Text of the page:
How Sanatan Dharm Is The Most Feminist Religion on Earth


The word “feminism” evokes varied reactions depending on who you ask. For some, it’s a banner to rally under for equal rights; for others, it might bring up uncomfortable feelings of confrontation and challenge to established norms. Regardless, feminism at its core seeks gender equality and the upliftment of women to levels comparable to men in all spheres of life.

In the same vein, religion has often been criticized for its lack of gender equality, from limited roles for women in religious institutions to doctrines that perpetuate gender inequality. Yet, if we delve deep into the ancient teachings of Sanatan Dharma, we find an unexpectedly progressive attitude towards women and gender roles, one that perhaps makes it the most feminist religion on Earth.

The Concept of Shakti

Central to Sanatan Dharma is the concept of “Shakti,” or divine feminine energy. Shakti is not just a side note; it is core to the understanding of the Divine in this spiritual tradition. Goddesses like Saraswati, Lakshmi, and Kali are not mere consorts to male gods but are worshipped in their own right. These Goddesses are not simply idols but archetypes that represent various facets of life and existence—wisdom, wealth, power, and beyond. The very act of placing female gods alongside male gods for worship signifies the importance of the feminine aspect of life.

Scriptural Acknowledgment

The Rigveda, one of the oldest scriptures of Sanatan Dharma, declares that the divine traits of both men and women are to be equally celebrated. Texts like the Devi Bhagavata Purana elevate the feminine divine as the source of all creation. Verses in these ancient texts speak of women as embodiments of knowledge, wisdom, and home, thus placing significant importance on the roles women play in society.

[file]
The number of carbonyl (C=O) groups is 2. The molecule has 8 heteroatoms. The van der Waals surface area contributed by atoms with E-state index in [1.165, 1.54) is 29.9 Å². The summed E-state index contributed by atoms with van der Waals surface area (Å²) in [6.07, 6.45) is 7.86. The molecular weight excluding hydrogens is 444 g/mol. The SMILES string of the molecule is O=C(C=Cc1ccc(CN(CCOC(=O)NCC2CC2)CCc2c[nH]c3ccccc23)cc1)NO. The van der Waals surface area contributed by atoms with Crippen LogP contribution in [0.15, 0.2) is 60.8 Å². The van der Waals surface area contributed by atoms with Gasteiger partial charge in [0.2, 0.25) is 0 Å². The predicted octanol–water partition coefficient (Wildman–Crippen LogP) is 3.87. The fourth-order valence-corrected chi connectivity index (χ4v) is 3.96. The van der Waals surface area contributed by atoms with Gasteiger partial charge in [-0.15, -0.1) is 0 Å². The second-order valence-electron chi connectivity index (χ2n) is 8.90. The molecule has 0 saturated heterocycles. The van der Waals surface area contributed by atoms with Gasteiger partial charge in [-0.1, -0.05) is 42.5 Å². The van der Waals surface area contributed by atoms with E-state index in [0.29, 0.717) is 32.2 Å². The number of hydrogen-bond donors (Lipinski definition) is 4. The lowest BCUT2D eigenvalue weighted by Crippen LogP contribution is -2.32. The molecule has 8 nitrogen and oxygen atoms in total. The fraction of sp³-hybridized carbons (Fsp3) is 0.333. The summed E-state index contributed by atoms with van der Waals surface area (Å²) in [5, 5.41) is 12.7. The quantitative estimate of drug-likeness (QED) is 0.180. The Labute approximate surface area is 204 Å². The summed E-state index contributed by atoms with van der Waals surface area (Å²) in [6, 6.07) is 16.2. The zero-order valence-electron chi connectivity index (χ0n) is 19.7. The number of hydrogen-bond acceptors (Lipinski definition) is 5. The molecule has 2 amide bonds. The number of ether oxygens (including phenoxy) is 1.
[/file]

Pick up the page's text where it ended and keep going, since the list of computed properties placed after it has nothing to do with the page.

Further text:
Social Structures and Philosophical Foundations

Unlike many religious traditions that place men as the heads of the household, Hindu philosophy has a more nuanced view. The idea is of a partnership, akin to the Ardhanarishvara concept where Bhagwan Shiva and Mata Parvati are seen as two halves of a whole. In this model, women are not subservient but equal partners in the spiritual and worldly journey.

Women in Religious Practices

In Sanatan Dharma, women have been priests, scholars, and philosophers. The Rigveda contains hymns composed by women rishis (sages). Women have a significant role in religious rites and are often seen leading prayers, something not universally observed in other major religions.

Cultural Practices

Festivals like Navratri celebrate the feminine divine, and the role of women is central in these religious events. Similarly, during Karva Chauth, both men and women fast for each other’s well-being, highlighting mutual respect and care.

Sanatan Dharma’s inherent philosophy uplifts the feminine, not just as a counterpart to the masculine but as an integral and equal part of the divine and social fabric. Its scriptures and traditions place women on a pedestal not below but equal to men, acknowledging their divine role in the creation and maintenance of the universe.

While no religion or social system is without flaws, the core principles of Sanatan Dharma present a compelling argument for its status as perhaps the most feminist religion on Earth. By understanding and following these principles in their true essence, we have a blueprint for a society where gender equality is not just a theoretical concept but a lived reality.

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